Everything is made of steel, even the flowers. How can you love anything in a place like this?
Daphne is the half-demon, half-fallen angel daughter of Lucifer and Lilith. Life for her is an endless expanse of time, until her brother Obie is kidnapped - and Daphne realizes she may be partially responsible. Determined to find him, Daphne travels from her home in Pandemonium to the vast streets of Earth, where everything is colder and more terrifying. With the help of the human boy she believes was the last person to see her brother alive, Daphne glimpses into his dreams, discovering clues to Obie's whereabouts. As she delves deeper into her demonic powers, she must navigate the jealousies and alliances of the violent archangels who stand in her way. But she also discovers, unexpectedly, what it means to love and be human in a world where human is the hardest thing to be.
I usually love Brenna Yovanoff's novels. Really love them. They're all so beautifully haunted and almost lyrical in their poetry. I love them.
This novel, though. I don't know what to say. I've been letting it mull around in my brain for the last few days, trying to come up with something to say about it. I still don't know. So I'll just start rambling:
Our protagonist, Daphne, is the misunderstood daughter of Satan and Lilith. She wants to be good, even though she's a demon. Everyone around her thinks that it's the job of the Lilim (Lilith's daughters) to seduce human men and take away their pain and suffering. There are just a couple things I don't get about this. 1) Why is taking away the pain and suffering of human men such an evil thing to do? But, I get Yovanoff's point that pain and suffering along with happiness are what makes us human; You need to feel it all or you won't be alive. 2) If Daphne was raised in hell with lots of other demons who all do the same things and lots of half-sister Lilim girls who go around earth taking men's pain, how would Daphne come to know that it is wrong to do these things? The only reason I would think that she would know something like that would be because of Beelzebub teaching her about morality and human stuffs. But it never says in the book. And I'm friggin' curious.
So Daphne, in general, felt like a big misunderstood contradiction. I didn't really get her to begin with.
Truman, like the book said, was a walking tragedy. Everything about him was depressing. And it was made so much worse because it felt so real. The things Truman did and said were things that real people do and say. And the whole super-depressed, self-destructive angle Yovanoff was working on him felt so accurate that it was painful to read. After reading a few of her novels I'm not particularly surprised that Brenna Yovanoff chose a difficult human issue to address in her book. I actually applaud her for writing books that deal with suicide and eating disorders and whatever else she chooses to address. The way she handles issues like these feels so completely natural; It's just a part of the story, it doesn't feel like she just wrote the story to talk about these issues. And they're handled well. The problem I kept running into in this book was that it was so real. It made me feel really depressed just reading it. Although I will say that someone who is going through something like this might feel understood and supported after reading this book. But I'm not. So I just thought it was depressing.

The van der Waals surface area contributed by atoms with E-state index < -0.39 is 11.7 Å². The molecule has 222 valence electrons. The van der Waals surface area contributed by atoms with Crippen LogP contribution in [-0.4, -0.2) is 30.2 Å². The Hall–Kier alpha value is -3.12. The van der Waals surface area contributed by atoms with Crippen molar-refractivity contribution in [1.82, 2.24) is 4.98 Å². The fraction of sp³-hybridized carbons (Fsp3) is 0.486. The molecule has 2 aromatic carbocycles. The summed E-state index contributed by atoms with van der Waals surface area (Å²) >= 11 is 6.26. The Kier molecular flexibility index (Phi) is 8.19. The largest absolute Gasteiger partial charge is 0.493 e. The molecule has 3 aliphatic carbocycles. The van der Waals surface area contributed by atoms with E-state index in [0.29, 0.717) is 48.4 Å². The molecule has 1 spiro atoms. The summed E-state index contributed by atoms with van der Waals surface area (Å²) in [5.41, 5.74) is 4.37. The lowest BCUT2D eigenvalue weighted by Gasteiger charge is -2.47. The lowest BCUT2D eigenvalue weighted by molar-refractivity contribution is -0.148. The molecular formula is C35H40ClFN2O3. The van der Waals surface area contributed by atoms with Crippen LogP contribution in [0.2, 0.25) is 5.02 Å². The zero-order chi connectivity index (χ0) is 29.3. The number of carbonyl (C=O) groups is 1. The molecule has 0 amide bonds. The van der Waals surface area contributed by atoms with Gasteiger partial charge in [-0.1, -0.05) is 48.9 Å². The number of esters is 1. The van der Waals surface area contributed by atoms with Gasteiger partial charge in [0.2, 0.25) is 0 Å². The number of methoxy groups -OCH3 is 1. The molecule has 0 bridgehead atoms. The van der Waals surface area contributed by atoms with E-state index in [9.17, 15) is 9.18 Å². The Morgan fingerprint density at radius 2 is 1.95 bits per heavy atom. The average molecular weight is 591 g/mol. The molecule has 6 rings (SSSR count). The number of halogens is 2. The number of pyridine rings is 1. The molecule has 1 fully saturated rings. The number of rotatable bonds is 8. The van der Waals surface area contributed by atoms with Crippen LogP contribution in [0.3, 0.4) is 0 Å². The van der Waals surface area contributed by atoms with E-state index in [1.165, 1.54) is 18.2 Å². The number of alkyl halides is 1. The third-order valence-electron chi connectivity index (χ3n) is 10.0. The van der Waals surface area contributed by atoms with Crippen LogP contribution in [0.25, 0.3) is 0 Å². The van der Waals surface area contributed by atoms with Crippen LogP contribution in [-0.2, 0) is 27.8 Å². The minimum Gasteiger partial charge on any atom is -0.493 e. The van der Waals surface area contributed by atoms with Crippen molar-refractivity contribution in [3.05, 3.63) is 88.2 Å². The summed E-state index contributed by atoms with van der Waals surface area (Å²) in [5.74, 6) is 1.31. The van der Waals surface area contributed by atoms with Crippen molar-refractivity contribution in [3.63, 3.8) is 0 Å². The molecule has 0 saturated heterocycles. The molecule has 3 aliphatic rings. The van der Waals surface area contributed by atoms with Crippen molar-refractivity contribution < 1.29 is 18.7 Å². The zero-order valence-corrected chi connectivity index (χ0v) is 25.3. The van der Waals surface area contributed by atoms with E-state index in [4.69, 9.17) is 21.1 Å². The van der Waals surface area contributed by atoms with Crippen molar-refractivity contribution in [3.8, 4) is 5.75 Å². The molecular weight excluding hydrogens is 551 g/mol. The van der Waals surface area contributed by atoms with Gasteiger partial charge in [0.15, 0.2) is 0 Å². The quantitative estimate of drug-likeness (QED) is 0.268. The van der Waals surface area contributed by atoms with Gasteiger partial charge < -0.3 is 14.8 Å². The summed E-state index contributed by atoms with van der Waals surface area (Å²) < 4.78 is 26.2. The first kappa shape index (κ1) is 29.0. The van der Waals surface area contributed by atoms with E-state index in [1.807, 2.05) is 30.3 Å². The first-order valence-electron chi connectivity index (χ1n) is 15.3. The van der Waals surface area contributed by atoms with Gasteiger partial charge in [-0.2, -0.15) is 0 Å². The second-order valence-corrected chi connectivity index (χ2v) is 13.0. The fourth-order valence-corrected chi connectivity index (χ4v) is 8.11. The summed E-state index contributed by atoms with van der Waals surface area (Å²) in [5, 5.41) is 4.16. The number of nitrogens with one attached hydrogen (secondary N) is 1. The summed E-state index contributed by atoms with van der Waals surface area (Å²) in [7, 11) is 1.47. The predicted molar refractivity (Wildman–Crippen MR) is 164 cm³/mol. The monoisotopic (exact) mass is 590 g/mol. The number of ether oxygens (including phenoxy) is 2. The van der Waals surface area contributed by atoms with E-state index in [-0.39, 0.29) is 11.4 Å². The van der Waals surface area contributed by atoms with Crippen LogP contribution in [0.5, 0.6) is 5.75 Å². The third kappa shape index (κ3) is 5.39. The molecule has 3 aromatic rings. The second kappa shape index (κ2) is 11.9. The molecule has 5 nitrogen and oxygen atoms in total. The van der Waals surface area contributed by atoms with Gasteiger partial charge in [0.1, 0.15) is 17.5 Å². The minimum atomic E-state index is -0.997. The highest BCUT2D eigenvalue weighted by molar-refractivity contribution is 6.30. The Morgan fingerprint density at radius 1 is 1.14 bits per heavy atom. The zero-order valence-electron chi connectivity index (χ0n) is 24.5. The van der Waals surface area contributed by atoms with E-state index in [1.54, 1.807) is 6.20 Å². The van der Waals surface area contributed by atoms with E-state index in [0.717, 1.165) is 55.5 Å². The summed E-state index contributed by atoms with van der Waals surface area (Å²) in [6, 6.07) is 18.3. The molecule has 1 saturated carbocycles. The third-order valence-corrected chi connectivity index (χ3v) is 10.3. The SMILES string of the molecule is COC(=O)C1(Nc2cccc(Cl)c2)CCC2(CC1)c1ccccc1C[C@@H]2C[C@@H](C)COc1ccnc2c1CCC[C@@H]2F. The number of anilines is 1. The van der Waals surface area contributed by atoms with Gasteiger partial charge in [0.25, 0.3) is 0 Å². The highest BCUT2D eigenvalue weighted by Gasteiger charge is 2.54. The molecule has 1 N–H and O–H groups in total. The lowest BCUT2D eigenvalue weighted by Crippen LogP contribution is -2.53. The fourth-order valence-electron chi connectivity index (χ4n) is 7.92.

And what was up with the way they treated the baby? Clearly Yovanoff knows nothing of babies. Even bizarre, indestructible, grown-up sounding demon babies.
Another thing that bothered me was that the angels and demons could die in bloody, horrible deaths. Which made me wonder about the way time works in heaven and hell, according to Brenna Yovanoff. If a demon spent their whole life in hell would they never age or die? Is it like a stationary spot on the timeline and you can pick and choose where you want to go in time? But if that were true time wouldn't pass at all in the human world when you were in hell; You could come out whenever you wanted. So does that mean demons never age? Then why wouldn't they die naturally? Yovanoff has this habit of not explaining things that happen in her novels. No reason for anything, that's just the way it is. I kind of respect that attitude. But mostly I just want to know the reasons and the inner workings of this fictional world.
I did enjoy the style of this novel, as with all Brenna Yovanoff novels. This one felt especially steampunk, which was a bit different. I like how Yovanoff's characters always dress in interesting and unusual ways. I wish I could see them the way she sees them, you know?
That's all I really have to say. Well written. Super depressing. Weird. Creepy. Possibly sacrilegious. Deep.
I don't know if you'll want to read it.
Sexual Content: Moderate (I think some characters had sex...?)